Distribution of the CYP1A1 Genotype *1/*2A and GSTs Genotypes in Boys with Acute Leukemia. Combinations of rhe CYP1A1 Genotype *1/*2A and GSTs Genotypes. Analysis of the CYP1A1 genotype frequency showed that boys with ALL relapse had a significantly higher frequency of CYP1A1 genotype *1/*2A when compared with boys with primary leukemia (OR = 2.90, 95% CI = 1.16-7.22, p = 0.033; Table 8). Boys with ALL or AML relapse had a lower frequency of the GSTT1 null genotype when compared with boys with primary leukemia. The difference was significant only for ALL (OR = 0.35, 95% CI = 0.15-0.85, p = 0.0163). The frequency of the GSTT1 null genotype in boys with relapse (not separated according to leukemia variant) was 2.7-fold lower than in boys with primary leukemia (OR = 0.37, 95% CI = 0.18-0.79, p = 0.0085). There was a significant increase in frequency of CYP1A1 genotype *1/*2A in combination with GSTT1 non null genotype for boys with ALL relapse when compared with boys with primary ALL (OR = 3.09, 95% CI = 1.17-8.15, p = 0.0254).

Distribution of the CYP1A1 Genotype *1/*2A and GSTs Genotypes in Girls with Acute Leukemia. Combinations of the CYP1A1 Genotype *1/*2A and GSTs Genotypes. Girls with ALL or AML relapse had a higher frequency of CYP1A1 genotype *1/*2A when compared with girls with primary leukemia (Table 9). The patients with ALL or AML relapse had a lower frequency of the GSTM1 null genotype when compared with girls with primary leukemia. The difference was significant only for ALL (OR = 0.37, 95% CI = 0.15-0.90, p = 0.0303). Frequency of the GSTM1 null genotype in girls with acute leukemia relapse (not separated according to leukemia variant) was 2.4-fold lower than in those with primary leukemia (OR = 0.41, 95% CI = 0.19-0.85, p = 0.0175). Girls with leukemia relapse had a higher frequency of the CYP1A1 genotype *1/*2A in combination with the GSTM1 non null genotype when compared with girls with primary leukemia (Table 9).

The NAT2 Genotype Distribution in Girls with Acute Lymphoblastic Leukemia. Girls with ALL relapse had a higher frequency of heterozygous and homozygous variants 341C/ and 481T/ of NAT2 and a lower frequency of heterozygous and homozygous variants 590A/- and 857A/- when compared with these with primary ALL (data not shown). Girls with ALL relapse showed a higher frequency of genotype 341C/, 481T/, 590G/G, 857G/G when compared with those with primary leukemia (OR = 1.71, 95% CI = 0.73-4.04, p = 0.267).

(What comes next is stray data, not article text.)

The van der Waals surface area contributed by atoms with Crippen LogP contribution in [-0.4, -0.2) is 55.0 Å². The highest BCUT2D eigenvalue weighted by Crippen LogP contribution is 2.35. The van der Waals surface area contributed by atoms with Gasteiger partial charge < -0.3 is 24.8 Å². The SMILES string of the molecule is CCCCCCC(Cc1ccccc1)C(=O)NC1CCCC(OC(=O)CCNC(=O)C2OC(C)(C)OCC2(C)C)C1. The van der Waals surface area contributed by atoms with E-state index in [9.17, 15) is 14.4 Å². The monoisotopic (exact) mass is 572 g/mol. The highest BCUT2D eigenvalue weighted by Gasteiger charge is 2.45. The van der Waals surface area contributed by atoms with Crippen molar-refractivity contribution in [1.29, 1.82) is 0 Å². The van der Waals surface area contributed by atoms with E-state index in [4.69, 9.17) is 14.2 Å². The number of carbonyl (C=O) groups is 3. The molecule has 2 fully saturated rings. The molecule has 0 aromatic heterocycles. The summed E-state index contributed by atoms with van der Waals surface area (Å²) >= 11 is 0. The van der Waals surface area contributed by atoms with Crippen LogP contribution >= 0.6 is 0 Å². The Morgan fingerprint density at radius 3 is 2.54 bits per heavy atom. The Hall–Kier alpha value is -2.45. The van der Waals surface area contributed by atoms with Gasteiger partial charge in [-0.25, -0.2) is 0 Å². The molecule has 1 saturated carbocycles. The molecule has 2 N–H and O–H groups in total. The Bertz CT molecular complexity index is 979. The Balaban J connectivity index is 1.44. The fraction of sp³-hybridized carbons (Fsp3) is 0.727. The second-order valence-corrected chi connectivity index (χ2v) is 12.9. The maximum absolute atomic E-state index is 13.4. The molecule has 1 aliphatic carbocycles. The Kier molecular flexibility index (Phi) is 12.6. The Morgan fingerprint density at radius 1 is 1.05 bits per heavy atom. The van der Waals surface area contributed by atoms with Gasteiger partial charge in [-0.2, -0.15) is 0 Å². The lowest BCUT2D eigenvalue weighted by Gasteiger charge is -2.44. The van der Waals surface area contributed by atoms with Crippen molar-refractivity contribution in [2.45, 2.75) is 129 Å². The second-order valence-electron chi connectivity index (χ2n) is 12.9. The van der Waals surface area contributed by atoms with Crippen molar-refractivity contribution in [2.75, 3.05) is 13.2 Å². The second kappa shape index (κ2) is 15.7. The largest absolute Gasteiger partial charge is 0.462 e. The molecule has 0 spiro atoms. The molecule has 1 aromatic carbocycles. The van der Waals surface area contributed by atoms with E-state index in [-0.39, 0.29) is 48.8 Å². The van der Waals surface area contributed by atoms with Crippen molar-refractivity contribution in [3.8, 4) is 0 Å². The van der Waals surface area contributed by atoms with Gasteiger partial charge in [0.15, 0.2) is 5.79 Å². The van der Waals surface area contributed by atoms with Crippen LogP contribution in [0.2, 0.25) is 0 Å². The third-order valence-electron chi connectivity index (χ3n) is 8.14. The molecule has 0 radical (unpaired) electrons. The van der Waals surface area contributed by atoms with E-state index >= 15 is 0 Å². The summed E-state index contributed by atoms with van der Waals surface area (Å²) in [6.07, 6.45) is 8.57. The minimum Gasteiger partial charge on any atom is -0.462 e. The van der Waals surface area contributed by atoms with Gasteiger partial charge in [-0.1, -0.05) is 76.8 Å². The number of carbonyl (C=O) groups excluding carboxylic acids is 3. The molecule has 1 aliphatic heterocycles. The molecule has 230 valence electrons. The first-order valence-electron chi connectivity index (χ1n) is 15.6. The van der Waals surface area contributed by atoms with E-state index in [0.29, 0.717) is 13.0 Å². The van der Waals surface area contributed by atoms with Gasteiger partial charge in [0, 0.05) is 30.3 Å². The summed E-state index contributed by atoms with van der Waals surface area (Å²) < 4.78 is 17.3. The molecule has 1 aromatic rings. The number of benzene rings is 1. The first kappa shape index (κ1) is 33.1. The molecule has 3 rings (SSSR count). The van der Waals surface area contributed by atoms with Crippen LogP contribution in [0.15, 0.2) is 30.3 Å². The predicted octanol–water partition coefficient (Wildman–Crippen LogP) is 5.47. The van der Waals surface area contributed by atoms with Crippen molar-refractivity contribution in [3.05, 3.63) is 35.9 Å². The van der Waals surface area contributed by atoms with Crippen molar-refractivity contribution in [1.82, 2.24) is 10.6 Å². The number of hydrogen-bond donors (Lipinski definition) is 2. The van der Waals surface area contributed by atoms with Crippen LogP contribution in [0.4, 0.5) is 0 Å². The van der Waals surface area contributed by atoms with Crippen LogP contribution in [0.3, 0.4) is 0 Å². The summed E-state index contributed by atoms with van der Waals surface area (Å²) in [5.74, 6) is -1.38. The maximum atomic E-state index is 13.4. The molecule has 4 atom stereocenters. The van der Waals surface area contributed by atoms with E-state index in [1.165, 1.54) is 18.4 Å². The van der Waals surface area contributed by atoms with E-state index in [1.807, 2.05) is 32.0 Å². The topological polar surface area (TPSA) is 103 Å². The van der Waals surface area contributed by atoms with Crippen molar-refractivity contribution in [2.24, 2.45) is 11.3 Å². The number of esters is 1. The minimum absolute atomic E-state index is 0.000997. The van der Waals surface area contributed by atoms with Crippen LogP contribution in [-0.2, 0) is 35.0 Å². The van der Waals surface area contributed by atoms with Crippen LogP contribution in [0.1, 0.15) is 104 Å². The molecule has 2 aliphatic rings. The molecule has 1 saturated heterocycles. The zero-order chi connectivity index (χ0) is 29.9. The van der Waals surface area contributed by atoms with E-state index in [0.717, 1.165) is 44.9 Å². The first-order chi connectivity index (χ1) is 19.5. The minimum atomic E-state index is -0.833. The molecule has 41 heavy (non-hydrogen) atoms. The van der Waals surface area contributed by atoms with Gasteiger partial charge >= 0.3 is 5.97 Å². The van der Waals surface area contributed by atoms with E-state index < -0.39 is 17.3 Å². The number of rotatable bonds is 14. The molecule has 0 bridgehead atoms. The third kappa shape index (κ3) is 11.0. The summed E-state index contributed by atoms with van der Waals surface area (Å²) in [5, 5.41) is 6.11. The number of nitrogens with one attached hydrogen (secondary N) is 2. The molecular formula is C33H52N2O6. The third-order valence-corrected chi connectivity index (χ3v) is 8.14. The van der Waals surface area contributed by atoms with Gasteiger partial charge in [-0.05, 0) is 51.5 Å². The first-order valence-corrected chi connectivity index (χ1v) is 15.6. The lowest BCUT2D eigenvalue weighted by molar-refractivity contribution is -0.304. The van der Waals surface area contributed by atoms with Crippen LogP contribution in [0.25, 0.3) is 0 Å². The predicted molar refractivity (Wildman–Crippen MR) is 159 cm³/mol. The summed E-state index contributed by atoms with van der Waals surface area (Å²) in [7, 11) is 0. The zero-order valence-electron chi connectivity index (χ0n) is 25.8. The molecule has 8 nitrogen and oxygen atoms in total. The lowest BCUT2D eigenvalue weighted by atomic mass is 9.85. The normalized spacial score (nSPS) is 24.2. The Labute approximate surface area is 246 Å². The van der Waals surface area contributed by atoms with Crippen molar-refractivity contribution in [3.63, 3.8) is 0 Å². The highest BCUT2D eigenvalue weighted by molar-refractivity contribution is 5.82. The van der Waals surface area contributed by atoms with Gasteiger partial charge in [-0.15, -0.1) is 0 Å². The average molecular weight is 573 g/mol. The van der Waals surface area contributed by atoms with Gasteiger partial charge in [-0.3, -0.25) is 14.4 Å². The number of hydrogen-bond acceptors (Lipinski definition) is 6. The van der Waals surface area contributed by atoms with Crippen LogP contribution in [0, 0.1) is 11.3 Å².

The NAT2 Genotype Distribution in Boys with Acute Myoloblastic Leukemia. Boys with AML relapse had a lower frequency of heterozygous and homozygous variants 341C/ and 481T/ of NAT2 and their combinations when compared with those with primary AML (Table 10). An opposite tendency was observed for the NAT2 polymorphic variant 590G>A, the frequency of the heterozygous and homozygous variant 590A/- in AML relapse being higher than in primary leukemia. Boys with AML relapse had a higher frequency of genotype 341T/T, 481C/C, 590A/- when compared with those with primary AML (OR = 2.40, 95% CI = 0.55-10.39, p = 0.297).

Combined Analysis of NAT2 and GSTs Genotypes in Girls with Acute Lymphoblastic Leukemia. The NAT2 genotype 341C/, 481T/, 590G/G, 857G/G in combination with the GSTT1 and/or GSTM1 non null genotype occurred in girls with ALL relapse at a higher frequency than in those with primary ALL (Table 11), the difference being significant for combinations of the NAT2 genotype with the GSTM1 non null genotype or the double GSTT1/ GSTM1 non null genotype.

Combined Analysis of NAT2 and GSTs Genotypes in Boys with Acute Myoloblastic Leukemia. Boys with AML relapse had a higher frequency of NAT2 genotype 341T/T, 481C/C, 590A/ in combination with the GSTT1 non null genotype when compared with those with primary leukemia (OR = 5.60, 95% CI = 0.97-32.21, p = 0.063). For CYP1A1 (4887> and 4889A>G), CYP2D6 (1934 G>A and DelA2637), MTHFR (677C>T and 1298A>C), MTRR (66A>G), NQO1 (609C>T), CYP2C9 (430C>T and 1075A>C), and CYP2C19 (681G>A) no significant difference in genotype frequencies was observed between the patients with relapse and those with primary leukemia.